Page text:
It's not exactly a secret that Nadal spent the entirety of his first week struggling to find his form. The three-time defending champion was nowhere to be found—in his place was a guy scrambling against players who have little business being on the same court at Roland Garros.
In fact, Nadal seemed more concerned with his scheduling than anything going on in the tournament. Perhaps he were merely bored with the lackluster competition, because Nadal has turned it on in the subsequent matches.
But there was something notable on the surface that Ferrer might be able to use on Sunday—Nadal has been dreadful in first sets this year. He lost first sets against Daniel Brands and Martin Klizan during the first two rounds and needed a tiebreaker against Fabio Fognini in the third round to get his first straight-sets victory.
What's weird is that there seems to be no concrete reason for Nadal's struggles early in matches. Whether he's just not preparing hard enough for his opponents, or was caught off guard by their spry play early or just needed a little time to warm up, there's a weakness that Ferrer can take advantage of.
That's especially the case with Nadal having battled through a five-set slog with Djokovic in the semis. Spending hours upon hours grinding against the world's top player will take chunk out of anyone's energy, even 48 hours later. In theory, the best time to take advantage of "tired" players is early in the match, when their legs are still a little stiff, and late, when fatigue is starting to kick in.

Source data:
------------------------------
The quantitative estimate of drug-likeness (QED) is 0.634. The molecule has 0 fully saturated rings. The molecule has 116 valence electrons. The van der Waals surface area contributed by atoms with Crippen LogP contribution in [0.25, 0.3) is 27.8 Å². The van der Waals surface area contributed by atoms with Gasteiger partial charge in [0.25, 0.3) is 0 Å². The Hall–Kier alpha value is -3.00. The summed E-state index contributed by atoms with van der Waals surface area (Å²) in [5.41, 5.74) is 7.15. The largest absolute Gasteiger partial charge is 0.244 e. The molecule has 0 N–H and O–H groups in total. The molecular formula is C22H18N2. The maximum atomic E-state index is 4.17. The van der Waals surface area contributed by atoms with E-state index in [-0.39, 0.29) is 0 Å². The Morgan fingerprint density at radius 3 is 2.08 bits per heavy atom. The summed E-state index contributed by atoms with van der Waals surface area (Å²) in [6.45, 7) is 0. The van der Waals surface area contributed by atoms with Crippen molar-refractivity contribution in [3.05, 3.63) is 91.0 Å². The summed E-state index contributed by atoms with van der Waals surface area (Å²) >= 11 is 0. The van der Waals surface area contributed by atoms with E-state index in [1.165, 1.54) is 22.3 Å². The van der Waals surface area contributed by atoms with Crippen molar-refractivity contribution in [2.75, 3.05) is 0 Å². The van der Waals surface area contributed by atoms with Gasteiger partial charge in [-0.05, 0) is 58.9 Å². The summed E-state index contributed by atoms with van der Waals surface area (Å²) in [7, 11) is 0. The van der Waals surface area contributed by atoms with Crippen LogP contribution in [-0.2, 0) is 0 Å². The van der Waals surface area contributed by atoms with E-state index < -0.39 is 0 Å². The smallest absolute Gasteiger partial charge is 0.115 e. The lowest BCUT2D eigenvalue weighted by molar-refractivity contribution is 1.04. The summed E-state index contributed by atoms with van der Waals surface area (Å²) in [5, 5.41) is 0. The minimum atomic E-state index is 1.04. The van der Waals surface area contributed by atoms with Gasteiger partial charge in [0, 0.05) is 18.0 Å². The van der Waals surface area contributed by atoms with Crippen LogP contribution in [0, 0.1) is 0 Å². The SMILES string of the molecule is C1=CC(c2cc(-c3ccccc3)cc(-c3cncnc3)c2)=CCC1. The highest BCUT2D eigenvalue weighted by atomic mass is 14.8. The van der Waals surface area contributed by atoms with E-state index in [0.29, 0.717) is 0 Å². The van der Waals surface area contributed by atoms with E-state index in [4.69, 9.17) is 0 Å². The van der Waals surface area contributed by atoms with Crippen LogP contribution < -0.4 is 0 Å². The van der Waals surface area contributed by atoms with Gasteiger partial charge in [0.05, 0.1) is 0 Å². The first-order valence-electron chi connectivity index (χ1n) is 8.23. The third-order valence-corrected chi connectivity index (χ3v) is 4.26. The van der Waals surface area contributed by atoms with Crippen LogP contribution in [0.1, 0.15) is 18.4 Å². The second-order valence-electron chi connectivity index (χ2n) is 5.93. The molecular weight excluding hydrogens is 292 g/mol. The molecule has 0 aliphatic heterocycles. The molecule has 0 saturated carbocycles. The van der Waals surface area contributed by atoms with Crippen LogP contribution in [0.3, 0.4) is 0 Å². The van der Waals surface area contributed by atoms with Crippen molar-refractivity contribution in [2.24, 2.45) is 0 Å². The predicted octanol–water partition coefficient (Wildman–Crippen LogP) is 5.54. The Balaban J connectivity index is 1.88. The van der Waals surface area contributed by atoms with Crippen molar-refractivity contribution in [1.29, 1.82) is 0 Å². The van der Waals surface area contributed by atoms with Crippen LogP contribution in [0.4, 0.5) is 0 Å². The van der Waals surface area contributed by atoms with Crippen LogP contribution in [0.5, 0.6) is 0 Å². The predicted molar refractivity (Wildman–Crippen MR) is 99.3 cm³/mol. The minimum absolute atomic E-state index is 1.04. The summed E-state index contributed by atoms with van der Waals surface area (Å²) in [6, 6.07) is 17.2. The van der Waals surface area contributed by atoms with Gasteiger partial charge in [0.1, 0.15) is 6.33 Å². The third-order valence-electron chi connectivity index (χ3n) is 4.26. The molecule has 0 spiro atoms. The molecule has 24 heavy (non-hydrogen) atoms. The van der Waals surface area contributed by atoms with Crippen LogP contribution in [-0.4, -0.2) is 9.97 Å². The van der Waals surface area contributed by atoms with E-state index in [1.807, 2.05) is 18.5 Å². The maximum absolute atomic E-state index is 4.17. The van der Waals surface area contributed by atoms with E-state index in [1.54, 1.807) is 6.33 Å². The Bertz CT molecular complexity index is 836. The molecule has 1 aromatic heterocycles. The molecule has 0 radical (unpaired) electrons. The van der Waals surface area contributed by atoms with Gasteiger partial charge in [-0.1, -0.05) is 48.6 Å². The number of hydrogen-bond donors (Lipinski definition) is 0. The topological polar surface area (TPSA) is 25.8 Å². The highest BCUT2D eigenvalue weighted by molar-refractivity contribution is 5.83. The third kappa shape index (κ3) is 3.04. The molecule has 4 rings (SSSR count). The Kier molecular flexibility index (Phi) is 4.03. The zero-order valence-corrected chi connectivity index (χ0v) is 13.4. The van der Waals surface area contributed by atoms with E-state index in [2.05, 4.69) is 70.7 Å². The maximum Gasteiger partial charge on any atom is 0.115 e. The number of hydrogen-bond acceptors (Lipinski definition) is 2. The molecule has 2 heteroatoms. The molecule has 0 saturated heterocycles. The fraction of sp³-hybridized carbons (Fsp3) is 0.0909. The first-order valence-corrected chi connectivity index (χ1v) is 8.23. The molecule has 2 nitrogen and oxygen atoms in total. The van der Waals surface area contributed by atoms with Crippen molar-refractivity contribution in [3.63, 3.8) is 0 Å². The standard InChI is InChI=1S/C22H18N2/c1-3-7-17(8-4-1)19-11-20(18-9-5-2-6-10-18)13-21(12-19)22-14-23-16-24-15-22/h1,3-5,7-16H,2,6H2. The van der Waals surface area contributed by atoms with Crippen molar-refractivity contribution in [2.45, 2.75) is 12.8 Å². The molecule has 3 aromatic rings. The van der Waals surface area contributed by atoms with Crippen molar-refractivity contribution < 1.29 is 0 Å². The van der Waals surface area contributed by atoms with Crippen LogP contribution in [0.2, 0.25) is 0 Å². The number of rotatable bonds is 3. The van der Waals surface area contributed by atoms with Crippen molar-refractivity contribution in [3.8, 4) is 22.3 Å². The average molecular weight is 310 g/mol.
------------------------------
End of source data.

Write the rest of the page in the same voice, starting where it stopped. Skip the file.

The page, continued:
If Ferrer is able to jump ahead early and steal the first set, he might just be able to see how much gas Nadal has in the tank late.
Play the Best Match of His Life, Have Nadal Struggle With Form
Sometimes, it's not about the real answer not having any one particular key. Ferrer isn't going to defeat Nadal by getting his first serves within the little white chalk lines and by trying to take advantage of the favorite's early-set struggles.
Frankly, that's not going to be enough. Nadal can and has overcome one-set losses more times than we can count, doing so with such an ease that it was impossible to remember how anyone could get ahead of him. And while Nadal has struggled early, it's at least of note that he looked pretty good against Djokovic on Friday.
Ferrer will just need more to hang his hat on. What, you ask? That's tough to say. There are a billion little things that we can point to—a few Nadal winners going just past the chalk line, a twinge of his balky knee creating some mental doubt, leftover fatigue from the Djokovic match, etc.—but none of them alone is a match-deciding factor.
Nadal is a monolith on clay. Facing him in the French Open final would be like if the NBA, by some strange rule change, decided to turn the Heat-Spurs finals series to a one-on-one championship. Tony Parker might be pretty damn good, but he's going to need some luck to take down LeBron James.
Same thing here with Ferrer. There's no one answer, just an amalgam of smaller ones that build into something great. Ferrer has to capture every last fingernail-thin chance to take advantage of a Nadal mistake. He has to pound the baseline better than he ever has, hit more accurate serves and get Nadal on the run rather than the other way around.
Sound impossible? Well, that's Nadal on clay. Ferrer is trying to climb the greatest mountain in all of tennis. Can he do it? Who knows, but at least he finally has a chance.
*All Stats courtesy of the Roland Garros official website.